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There was a time when all American Airlines status levels offered genuine benefits to flyers but, as the airline has slowly devalued the AAdvantage program over recent years, the actual value that some status levels offer has become questionable. Now the airline may have put the final nail in the coffin of its lowest status tier.
American Airlines can’t seem to put through an improvement to its service without taking away something elsewhere and this is exactly what’s happened with the latest changes made to the “Main Cabin Extra” offering.
“Main Cabin Extra” (MCE) is a mini-cabin of sorts that American Airlines offers at the front of its Economy Class cabins where the seats give customers a little more legroom than regular Economy Class seats (exit rows are often included too).
Starting yesterday American Airlines introduced a couple of added benefits for those sitting in the MCE section:
- Complimentary alcoholic drinks (beer, wine & spirits)
- Group 5 boarding with dedicated overhead bin space above the MCE seats
Regular flyers have to pay extra if they want to book these seats (the cost varies with the distance of the flight) while travelers with American Airlines Platinum status or higher can reserve these seats for free at the time of booking.
Historically, Gold members were given a 50% discount if they wanted to reserve MCE at the time of booking or they could wait until 24 hours before departure at which point they could reserve the seats for free if any remained unoccupied.
The 50% off the cost of MCE has also historically applied to up to 8 other passengers traveling on the same reservation as an AAdvantage Gold member:
Not any more.
From 5 September 2018 AAdvantage Gold members will no longer receive 50% off the purchase of MCE at the time of booking but will still be able to reserve the seats for free within 24 hours of the flight departure time. [HT: View From The Wing]
This may not seem like all that big of an issue but there’s actually quite a bit at play here.
Firstly, American Airlines is removing a published status benefit part-way through a year and that’s very underhand.
- Flyers may have worked their way to AAdvantage Gold status last year specifically because they wanted to enjoy this published benefit through January 2019,
- Flyers may have worked their way to AAdvantage Gold status this year (or still be working towards it) in the hope of having this benefit for the rest of 2018 and all of 2019
Put simply, there are almost certainly travelers out there who deliberately chose to fly American Airlines in order to enjoy a benefit that he airline is now taking away. That’s money that travelers spent with American Airlines that, with hindsight, could have been spent with another airline (and possibly on cheaper fares).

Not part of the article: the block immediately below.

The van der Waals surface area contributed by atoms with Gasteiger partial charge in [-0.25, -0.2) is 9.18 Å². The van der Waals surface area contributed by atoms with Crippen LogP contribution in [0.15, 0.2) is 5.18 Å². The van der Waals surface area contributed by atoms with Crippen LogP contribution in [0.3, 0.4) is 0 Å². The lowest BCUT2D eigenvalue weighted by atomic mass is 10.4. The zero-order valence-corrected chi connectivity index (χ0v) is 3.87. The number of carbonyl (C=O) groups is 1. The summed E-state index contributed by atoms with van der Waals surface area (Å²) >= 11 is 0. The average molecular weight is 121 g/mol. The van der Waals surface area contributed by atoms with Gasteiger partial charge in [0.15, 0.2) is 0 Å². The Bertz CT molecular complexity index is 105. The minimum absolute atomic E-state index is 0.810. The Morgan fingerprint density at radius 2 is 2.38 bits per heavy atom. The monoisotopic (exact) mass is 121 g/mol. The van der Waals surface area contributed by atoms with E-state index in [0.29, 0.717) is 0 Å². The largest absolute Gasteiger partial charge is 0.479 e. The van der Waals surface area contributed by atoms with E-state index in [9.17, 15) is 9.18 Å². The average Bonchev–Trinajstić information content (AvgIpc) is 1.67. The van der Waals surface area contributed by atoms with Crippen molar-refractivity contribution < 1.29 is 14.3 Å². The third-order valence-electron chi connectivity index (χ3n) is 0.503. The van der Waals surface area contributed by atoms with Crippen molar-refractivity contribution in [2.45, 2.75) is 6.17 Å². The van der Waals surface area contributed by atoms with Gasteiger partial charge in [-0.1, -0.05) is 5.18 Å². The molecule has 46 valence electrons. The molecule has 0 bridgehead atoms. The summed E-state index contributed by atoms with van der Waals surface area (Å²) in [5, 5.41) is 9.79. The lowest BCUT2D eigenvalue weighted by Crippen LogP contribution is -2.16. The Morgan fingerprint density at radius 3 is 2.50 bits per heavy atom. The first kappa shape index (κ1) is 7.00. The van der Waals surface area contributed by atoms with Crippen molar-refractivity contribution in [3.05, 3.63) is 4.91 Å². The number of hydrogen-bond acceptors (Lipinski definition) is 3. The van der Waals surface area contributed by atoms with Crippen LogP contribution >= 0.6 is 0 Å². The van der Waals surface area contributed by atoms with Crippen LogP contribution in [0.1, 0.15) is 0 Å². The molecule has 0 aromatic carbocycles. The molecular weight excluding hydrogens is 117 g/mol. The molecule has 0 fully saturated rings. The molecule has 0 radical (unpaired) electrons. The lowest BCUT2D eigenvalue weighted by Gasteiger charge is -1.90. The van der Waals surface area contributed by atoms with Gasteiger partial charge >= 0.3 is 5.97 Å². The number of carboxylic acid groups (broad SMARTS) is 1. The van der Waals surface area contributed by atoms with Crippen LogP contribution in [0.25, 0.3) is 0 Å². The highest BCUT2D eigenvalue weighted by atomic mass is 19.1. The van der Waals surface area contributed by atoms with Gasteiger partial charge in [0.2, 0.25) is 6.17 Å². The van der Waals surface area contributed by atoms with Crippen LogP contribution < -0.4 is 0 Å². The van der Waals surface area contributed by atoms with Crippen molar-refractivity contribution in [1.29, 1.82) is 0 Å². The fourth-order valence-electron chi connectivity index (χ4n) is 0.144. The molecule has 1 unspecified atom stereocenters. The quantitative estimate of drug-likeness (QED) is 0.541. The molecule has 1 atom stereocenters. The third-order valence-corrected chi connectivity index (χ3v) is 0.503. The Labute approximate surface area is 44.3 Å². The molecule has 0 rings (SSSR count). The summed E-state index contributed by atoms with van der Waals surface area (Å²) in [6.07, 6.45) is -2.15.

Secondly, American Airlines has been actively selling AAdvantage Gold Status since late last year and, presumably, anyone who bought that status believed that they would be getting all the published benefits of that status throughout the elite year…..but that’s not what’s happening.
This isn’t too dissimilar to a cable company selling you a package that included a channel that you specifically wanted to have and then removing that channel from your package part way through your subscription year.
Thirdly, is there really any point in having AAdvantage Gold Status any more?
- Upgrades are hard enough to get if you hold top-tier elite status so they’re probably almost non-existent if you’re at the bottom of the ladder.
- AAdvantage Gold status holders get a 40% mileage bonus on flights but with AAdvantage miles now being a revenue-based program that 40% is almost insignificant. Add to that the fact that AAdvantage miles have never been worth less than they are today and this doesn’t seem like a benefit at all.
- AAdvantage Gold status holders get to check a bag for free, get to use Business Class check-in and get priority boarding…but you have to spend up to $3,000 with American Airlines to earn this status and a credit card costing under $100 will offer the same benefits.
Someone really needs to tell me what value AAdvantage Gold status actually offers most travelers.
This may seem like just another small devaluation from American Airlines but it’s the way that the airline has gone about it that leaves a very bad taste in the mouth.
Taking away yet another benefit of status is bad enough but taking it away part way through a year is contemptible.
Featured image courtesy of American Airlines